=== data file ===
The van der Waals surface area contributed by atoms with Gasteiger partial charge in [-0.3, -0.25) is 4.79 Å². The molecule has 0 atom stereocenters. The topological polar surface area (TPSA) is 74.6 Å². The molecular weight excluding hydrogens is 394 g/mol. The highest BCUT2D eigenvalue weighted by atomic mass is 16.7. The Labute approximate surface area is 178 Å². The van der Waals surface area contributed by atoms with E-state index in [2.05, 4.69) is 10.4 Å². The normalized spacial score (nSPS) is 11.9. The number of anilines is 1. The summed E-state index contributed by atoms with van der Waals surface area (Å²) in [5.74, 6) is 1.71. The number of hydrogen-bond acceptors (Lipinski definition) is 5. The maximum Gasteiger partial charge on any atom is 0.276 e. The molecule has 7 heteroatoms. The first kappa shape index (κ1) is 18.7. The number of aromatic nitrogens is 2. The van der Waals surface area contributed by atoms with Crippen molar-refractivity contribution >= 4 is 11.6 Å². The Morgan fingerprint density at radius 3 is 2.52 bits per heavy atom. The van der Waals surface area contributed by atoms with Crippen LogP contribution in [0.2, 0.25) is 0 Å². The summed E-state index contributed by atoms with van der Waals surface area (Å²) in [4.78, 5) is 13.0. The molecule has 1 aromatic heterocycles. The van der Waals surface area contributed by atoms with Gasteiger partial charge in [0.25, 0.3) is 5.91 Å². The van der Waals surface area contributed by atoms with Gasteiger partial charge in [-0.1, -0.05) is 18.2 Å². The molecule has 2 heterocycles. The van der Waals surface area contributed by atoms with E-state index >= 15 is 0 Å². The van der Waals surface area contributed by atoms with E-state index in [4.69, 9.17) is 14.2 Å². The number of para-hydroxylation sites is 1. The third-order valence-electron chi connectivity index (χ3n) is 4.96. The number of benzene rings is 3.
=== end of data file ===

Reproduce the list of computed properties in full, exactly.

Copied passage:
The van der Waals surface area contributed by atoms with Gasteiger partial charge in [-0.3, -0.25) is 4.79 Å². The molecule has 0 atom stereocenters. The topological polar surface area (TPSA) is 74.6 Å². The molecular weight excluding hydrogens is 394 g/mol. The highest BCUT2D eigenvalue weighted by atomic mass is 16.7. The Labute approximate surface area is 178 Å². The van der Waals surface area contributed by atoms with E-state index in [2.05, 4.69) is 10.4 Å². The normalized spacial score (nSPS) is 11.9. The number of anilines is 1. The summed E-state index contributed by atoms with van der Waals surface area (Å²) in [5.74, 6) is 1.71. The number of hydrogen-bond acceptors (Lipinski definition) is 5. The maximum Gasteiger partial charge on any atom is 0.276 e. The molecule has 7 heteroatoms. The first kappa shape index (κ1) is 18.7. The number of aromatic nitrogens is 2. The van der Waals surface area contributed by atoms with Crippen molar-refractivity contribution >= 4 is 11.6 Å². The Morgan fingerprint density at radius 3 is 2.52 bits per heavy atom. The van der Waals surface area contributed by atoms with Crippen LogP contribution in [0.2, 0.25) is 0 Å². The summed E-state index contributed by atoms with van der Waals surface area (Å²) in [4.78, 5) is 13.0. The molecule has 1 aromatic heterocycles. The van der Waals surface area contributed by atoms with Gasteiger partial charge in [0.25, 0.3) is 5.91 Å². The van der Waals surface area contributed by atoms with Gasteiger partial charge in [-0.1, -0.05) is 18.2 Å². The molecule has 2 heterocycles. The van der Waals surface area contributed by atoms with E-state index >= 15 is 0 Å². The van der Waals surface area contributed by atoms with E-state index in [4.69, 9.17) is 14.2 Å². The number of para-hydroxylation sites is 1. The third-order valence-electron chi connectivity index (χ3n) is 4.96. The number of benzene rings is 3.